In the words of one of the most prominent representatives of the Conservative Revolution, Edgar J. Jung: “We call Conservative Revolution the revival of all those fundamental laws and values without which man loses his relationship to Nature and to God and becomes incapable of building an authentic order. In place of equality, inner worth is to be imposed. In place of social conviction, just integration into statal society; mechanical choice is replaced by the organic growth of leaders. In place of bureaucratic coercion, there is an inner responsibility that comes from genuine self-determination. The pleasure of the masses is replaced by the right of the personality of the people.”
Another commonplace of the Conservative Revolution is the self-consciousness of those who belonged to it, that they were not merely conservatives. Indeed, they were at pains to distance themselves from groups belonging to “old conservatism” (Altkonservativen) and from the ideas of “reactionaries” who only wished to “restore” the old. The central concern was to “combine revolutionary ideas with conservative ones,” or “push them in a revolutionary-conservative way,” as Moeller van den Bruck proposed.
Of course, the “conservative revolution,” however much the so-called “neoconservatives” (be they of the Reagan, Bush, Thatcher, Aznar, Sarkozy or Merkel type) may regret it, has nothing to do with the “conservative reaction” (an authentic “counter-revolution”) that they pretend to lead against progressive liberalism, postmodern communism and the counter-culturalism of the left. The weakness of the classic-traditional right lies in its inclination towards centrism and social democracy (“the seduction of the left”), in a frustrated attempt to close the way to socialism, sympathizing, even, with the only possible values of its adversaries (egalitarianism, universalism, false progressivism). A serious mistake for those who have never understood that political action is just one more aspect of a long-standing ideological war between two completely antagonistic conceptions of the world.
Finally, the neoconservative right has not grasped Gramsci’s message, has failed to see the threat of cultural power over the State and how the latter acts on the implicit values that provide lasting political power, ignoring a truism: no change is possible in power and in society, if the transformation it seeks to impose has not first taken place in minds and spirits. It is a bet on consumerist, industrial and accommodating “neoconservatism,” the opposite of what is being imposed today—to recreate a “conservative revolution” with a European patent which, in Jünger’s phrase, merges the past and the future in a fiery present.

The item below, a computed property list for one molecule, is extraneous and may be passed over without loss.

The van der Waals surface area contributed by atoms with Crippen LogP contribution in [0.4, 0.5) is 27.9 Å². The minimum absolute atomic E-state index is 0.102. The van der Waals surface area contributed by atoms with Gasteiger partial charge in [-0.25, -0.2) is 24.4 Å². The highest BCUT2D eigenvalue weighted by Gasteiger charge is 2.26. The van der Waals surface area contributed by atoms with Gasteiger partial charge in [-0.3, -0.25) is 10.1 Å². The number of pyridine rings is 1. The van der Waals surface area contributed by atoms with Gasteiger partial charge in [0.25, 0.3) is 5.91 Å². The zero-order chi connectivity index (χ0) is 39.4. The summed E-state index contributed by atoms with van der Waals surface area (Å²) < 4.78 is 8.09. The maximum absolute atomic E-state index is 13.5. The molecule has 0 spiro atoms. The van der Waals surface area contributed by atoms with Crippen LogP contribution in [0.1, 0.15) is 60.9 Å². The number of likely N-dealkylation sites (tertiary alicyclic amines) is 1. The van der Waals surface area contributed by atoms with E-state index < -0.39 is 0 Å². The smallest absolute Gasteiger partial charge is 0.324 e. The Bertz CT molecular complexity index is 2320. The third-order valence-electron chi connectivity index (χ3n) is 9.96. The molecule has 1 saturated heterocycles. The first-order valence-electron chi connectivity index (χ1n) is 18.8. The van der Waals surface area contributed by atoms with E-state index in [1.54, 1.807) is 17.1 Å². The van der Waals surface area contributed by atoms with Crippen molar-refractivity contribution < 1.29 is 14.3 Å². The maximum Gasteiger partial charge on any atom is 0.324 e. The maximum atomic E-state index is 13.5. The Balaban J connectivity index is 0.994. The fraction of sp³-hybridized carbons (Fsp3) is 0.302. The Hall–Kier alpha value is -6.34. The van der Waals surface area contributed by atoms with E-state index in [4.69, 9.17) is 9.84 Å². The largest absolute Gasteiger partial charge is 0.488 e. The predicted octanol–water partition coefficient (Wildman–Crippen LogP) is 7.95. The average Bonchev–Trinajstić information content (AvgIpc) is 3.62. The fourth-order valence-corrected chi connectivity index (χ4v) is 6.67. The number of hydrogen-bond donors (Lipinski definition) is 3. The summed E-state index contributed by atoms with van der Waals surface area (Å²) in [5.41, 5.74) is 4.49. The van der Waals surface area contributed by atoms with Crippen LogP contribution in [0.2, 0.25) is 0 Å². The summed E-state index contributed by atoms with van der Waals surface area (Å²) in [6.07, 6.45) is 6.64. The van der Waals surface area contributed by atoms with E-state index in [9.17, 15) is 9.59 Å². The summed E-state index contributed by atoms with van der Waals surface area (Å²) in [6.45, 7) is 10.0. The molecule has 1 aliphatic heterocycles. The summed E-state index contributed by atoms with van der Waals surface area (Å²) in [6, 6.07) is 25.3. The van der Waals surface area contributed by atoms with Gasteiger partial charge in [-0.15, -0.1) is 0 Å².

Meanwhile, counter-revolutionary “neo-conservatism,” based on the thinking of the German émigré Leo Strauss, is nothing but a kind of “reaction” to the loss of values that have an expiration date (precisely his own, those of the mercantilist and imperialist Anglo-American bourgeoisie). Their principles are ideal and humanitarian universalism, savage capitalism, academic traditionalism and totalitarian bureaucratism. For these neocons, the United States appears as the most perfect representation of the values of freedom, democracy and happiness based on material progress and a return to “Judeo-Christian” morality, with Europe’s obligation to copy this triumphant model.
Anglo-American “neoconservatism,” reactionary and counter-revolutionary, is, in reality, a democratist and traditionalist neo-liberalism—read Fukuyama—heir to the principles of the French Revolution. The Conservative Revolution, however, can be defined, according to Mohler, as the authentic “anti-French Revolution”: the French Revolution disintegrated society into individuals; the Conservative aspired to reestablish the unity of the social whole; the French proclaimed the sovereignty of reason, disarticulating the world to apprehend it in concepts; the Conservative tried to intuit its meaning in images; the French believed in indefinite progress in a linear march; the Conservative returned to the idea of the cycle, where setbacks and advances are naturally compensated.
In the antagonistic Conservative Revolution, neither “conservation” refers to the attempt to defend some expired form of life, nor “revolution” refers to the purpose of accelerating the evolutionary process in order to incorporate something new into the present. The former is typical of the old reactionary conservatism—also of the ill-named neoconservatism—which lives from the past; the latter is the hallmark of false progressivism, which lives from the most absolute present-future.
While in much of the so-called Western world, the reaction to the democratization of societies has always moved in the orbit of a sentimental conservatism, inclined to extol the past and achieve the restoration of the old order, the revolutionary conservatives spared no effort to mark differences and distances with what for them was simple reactionaryism, even if it was, in Hans Freyer’s expression, a Revolution from the right. The Conservative Revolution was simply a spiritual rebellion, a revolution without any goal or future messianic kingdom.
Jesús Sebastián Lorente is a Spanish lawyer. This article appears through the kind courtesy of Elmanifesto.
Featured: The imperial banner and sword of Emperor Maximilian, by Albrecht Altdorfer; painted ca. 1513-1515.